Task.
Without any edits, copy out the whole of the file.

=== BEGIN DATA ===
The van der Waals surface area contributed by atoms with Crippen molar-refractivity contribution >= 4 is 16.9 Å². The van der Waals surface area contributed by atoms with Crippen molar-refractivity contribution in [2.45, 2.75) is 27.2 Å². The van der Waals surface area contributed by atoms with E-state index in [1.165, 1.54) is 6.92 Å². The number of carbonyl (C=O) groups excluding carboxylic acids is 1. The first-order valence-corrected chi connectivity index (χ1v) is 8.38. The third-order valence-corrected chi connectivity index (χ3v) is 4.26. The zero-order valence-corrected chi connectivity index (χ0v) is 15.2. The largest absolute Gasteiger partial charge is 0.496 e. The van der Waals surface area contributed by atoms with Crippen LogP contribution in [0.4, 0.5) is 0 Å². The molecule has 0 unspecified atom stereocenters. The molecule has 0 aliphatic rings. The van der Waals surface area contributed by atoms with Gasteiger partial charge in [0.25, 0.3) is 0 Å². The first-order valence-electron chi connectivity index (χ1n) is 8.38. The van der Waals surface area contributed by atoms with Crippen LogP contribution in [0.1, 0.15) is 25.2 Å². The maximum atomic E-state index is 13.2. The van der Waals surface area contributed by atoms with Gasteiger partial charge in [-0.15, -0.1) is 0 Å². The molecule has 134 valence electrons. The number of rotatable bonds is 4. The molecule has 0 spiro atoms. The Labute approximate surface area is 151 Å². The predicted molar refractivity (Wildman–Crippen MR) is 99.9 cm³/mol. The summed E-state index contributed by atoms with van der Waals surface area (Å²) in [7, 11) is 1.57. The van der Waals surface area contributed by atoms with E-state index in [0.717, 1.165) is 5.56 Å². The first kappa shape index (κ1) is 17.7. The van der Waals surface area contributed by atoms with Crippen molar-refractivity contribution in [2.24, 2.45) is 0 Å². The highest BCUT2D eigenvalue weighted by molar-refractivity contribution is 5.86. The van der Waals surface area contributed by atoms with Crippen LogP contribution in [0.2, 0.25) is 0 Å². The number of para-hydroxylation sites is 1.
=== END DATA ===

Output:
The van der Waals surface area contributed by atoms with Crippen molar-refractivity contribution >= 4 is 16.9 Å². The van der Waals surface area contributed by atoms with Crippen molar-refractivity contribution in [2.45, 2.75) is 27.2 Å². The van der Waals surface area contributed by atoms with E-state index in [1.165, 1.54) is 6.92 Å². The number of carbonyl (C=O) groups excluding carboxylic acids is 1. The first-order valence-corrected chi connectivity index (χ1v) is 8.38. The third-order valence-corrected chi connectivity index (χ3v) is 4.26. The zero-order valence-corrected chi connectivity index (χ0v) is 15.2. The largest absolute Gasteiger partial charge is 0.496 e. The van der Waals surface area contributed by atoms with Crippen LogP contribution in [0.4, 0.5) is 0 Å². The molecule has 0 unspecified atom stereocenters. The molecule has 0 aliphatic rings. The van der Waals surface area contributed by atoms with Gasteiger partial charge in [0.25, 0.3) is 0 Å². The first-order valence-electron chi connectivity index (χ1n) is 8.38. The van der Waals surface area contributed by atoms with Crippen LogP contribution in [0.1, 0.15) is 25.2 Å². The maximum atomic E-state index is 13.2. The van der Waals surface area contributed by atoms with Gasteiger partial charge in [-0.15, -0.1) is 0 Å². The molecule has 134 valence electrons. The number of rotatable bonds is 4. The molecule has 0 spiro atoms. The Labute approximate surface area is 151 Å². The predicted molar refractivity (Wildman–Crippen MR) is 99.9 cm³/mol. The summed E-state index contributed by atoms with van der Waals surface area (Å²) in [7, 11) is 1.57. The van der Waals surface area contributed by atoms with E-state index in [0.717, 1.165) is 5.56 Å². The first kappa shape index (κ1) is 17.7. The van der Waals surface area contributed by atoms with Crippen molar-refractivity contribution in [2.24, 2.45) is 0 Å². The highest BCUT2D eigenvalue weighted by molar-refractivity contribution is 5.86. The van der Waals surface area contributed by atoms with Crippen LogP contribution in [0.2, 0.25) is 0 Å². The number of para-hydroxylation sites is 1.